Again, a big reason for the decline is the rich hard- and soft-mast crops available, making patterning the hunters’ prey difficult. For bears, add to the hard-mast formula the big, hard-shelled nuts like hickory, walnuts and butternuts, which they can crunch up and devour.

Of course, the baiting segment, which can overcome the negative abundant natural-food factor to a point, is over, and even when it was fair game, not everyone likes to go that route. Not only that, but even those who do hunt over bait can run into problems when bears ignore their Dunkin-Donut smorgasbords for more desirable wild foods.

The annual fall Franklin County League of Sportsmen’s Clubs turkey shoots are fast approaching, running from 9 a.m. to noon on Sundays beginning Oct. 25 and continuing through Nov. 22.

No other local turkey shoot offers so many enticing options. The choices at the East Deerfield facility include: Turkey Shoot (15-shooter line, $2 per shot), Rabbit Shoot ($2 for three shots), 100-Yard Blackpowder Shoot ($1.50 per shot), and 100-Yard Slug Shoot ($1.50 per shot).

Shooters must bring their own shotguns for the Turkey Shoot, but appropriate firearms are on hand for the other three shoots. No outside ammo is allowed for any reason. All minors must be accompanied by an adult.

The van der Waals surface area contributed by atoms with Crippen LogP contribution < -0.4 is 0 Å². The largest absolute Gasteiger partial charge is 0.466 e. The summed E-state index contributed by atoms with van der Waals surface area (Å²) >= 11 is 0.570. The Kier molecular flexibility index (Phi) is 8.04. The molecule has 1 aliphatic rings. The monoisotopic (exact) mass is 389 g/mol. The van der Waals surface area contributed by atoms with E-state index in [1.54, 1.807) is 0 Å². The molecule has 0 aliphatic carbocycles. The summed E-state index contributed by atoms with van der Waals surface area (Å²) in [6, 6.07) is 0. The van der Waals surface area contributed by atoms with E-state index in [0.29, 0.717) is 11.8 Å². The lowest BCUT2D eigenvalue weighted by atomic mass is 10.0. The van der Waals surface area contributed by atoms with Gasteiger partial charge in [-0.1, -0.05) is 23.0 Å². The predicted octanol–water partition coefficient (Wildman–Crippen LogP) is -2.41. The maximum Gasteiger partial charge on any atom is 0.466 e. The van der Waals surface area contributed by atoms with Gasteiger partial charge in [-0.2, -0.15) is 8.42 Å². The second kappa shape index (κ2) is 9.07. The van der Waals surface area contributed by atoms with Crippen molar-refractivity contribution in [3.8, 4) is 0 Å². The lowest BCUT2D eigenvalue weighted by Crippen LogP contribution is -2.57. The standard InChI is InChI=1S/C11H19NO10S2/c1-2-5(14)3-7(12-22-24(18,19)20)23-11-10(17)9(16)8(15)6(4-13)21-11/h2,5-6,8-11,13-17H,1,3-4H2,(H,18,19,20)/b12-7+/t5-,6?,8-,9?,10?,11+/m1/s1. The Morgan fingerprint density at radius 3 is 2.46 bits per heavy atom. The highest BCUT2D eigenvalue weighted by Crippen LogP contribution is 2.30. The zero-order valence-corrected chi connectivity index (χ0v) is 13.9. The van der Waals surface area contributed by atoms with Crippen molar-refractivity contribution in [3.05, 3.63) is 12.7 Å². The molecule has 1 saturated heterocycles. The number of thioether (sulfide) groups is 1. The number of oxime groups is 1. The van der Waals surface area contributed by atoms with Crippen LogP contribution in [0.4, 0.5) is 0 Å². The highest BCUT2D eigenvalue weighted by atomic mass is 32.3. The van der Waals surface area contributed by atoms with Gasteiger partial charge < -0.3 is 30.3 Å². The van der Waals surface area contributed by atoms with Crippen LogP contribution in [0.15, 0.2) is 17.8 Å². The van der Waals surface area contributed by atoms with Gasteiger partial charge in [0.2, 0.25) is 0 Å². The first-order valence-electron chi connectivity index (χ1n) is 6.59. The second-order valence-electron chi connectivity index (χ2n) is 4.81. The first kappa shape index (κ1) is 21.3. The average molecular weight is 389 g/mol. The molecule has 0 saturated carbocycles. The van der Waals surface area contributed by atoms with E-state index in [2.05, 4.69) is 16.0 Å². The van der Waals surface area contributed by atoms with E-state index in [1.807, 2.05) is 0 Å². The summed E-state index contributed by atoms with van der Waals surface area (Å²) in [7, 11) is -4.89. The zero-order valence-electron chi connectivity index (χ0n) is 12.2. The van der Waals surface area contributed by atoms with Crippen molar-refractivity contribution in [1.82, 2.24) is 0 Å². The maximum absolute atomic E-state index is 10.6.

An interesting, cutting-edge read for gundog, and particularly retriever trainers — “Absolutely Positively Gundog Training: Positive Training For Your Retriever Gundog” — arrived in the mail last week from Robert Milner, a fellow member of the Outdoor Writers Association of America.

It’s never too late to learn new tricks in the world of gun-dog training, and this veteran of the game brings it to a new level by relying on none other than Harvard psychologist B. F. Skinner for new twists relevant to dog handling.

Milner gives tips on observing and selecting gundogs from a litter or kennel and shoots down trusted, overused methods of rule by force and intimidation. He says dogs have been bred for millennia to want to please. Thus there is no reason to be overbearing in the disciplinary arena. That’s where the word positive comes in. Milner is a believer that the trainer is only teaching a dog to do what it instinctually wants to do — please the handler, not run wild doing its own thing.

The author’s observations will either reinforce local handlers’ beliefs and practices or perhaps introduce something new and exciting that’ll show immediate improvements against old ways that have produced bad habits, if not embarrassing behaviors by sensitive dogs that do not react well to harsh punishment and loud, intimidating commands.

According to Milner, there’s no need for intimidation. The name of the game is gentle handling and hunting behind an animal consistently displaying joie d’ vivre while scouring dense coverts for wary game birds.

Milner’s book isn’t expensive and can be purchased from many online sources.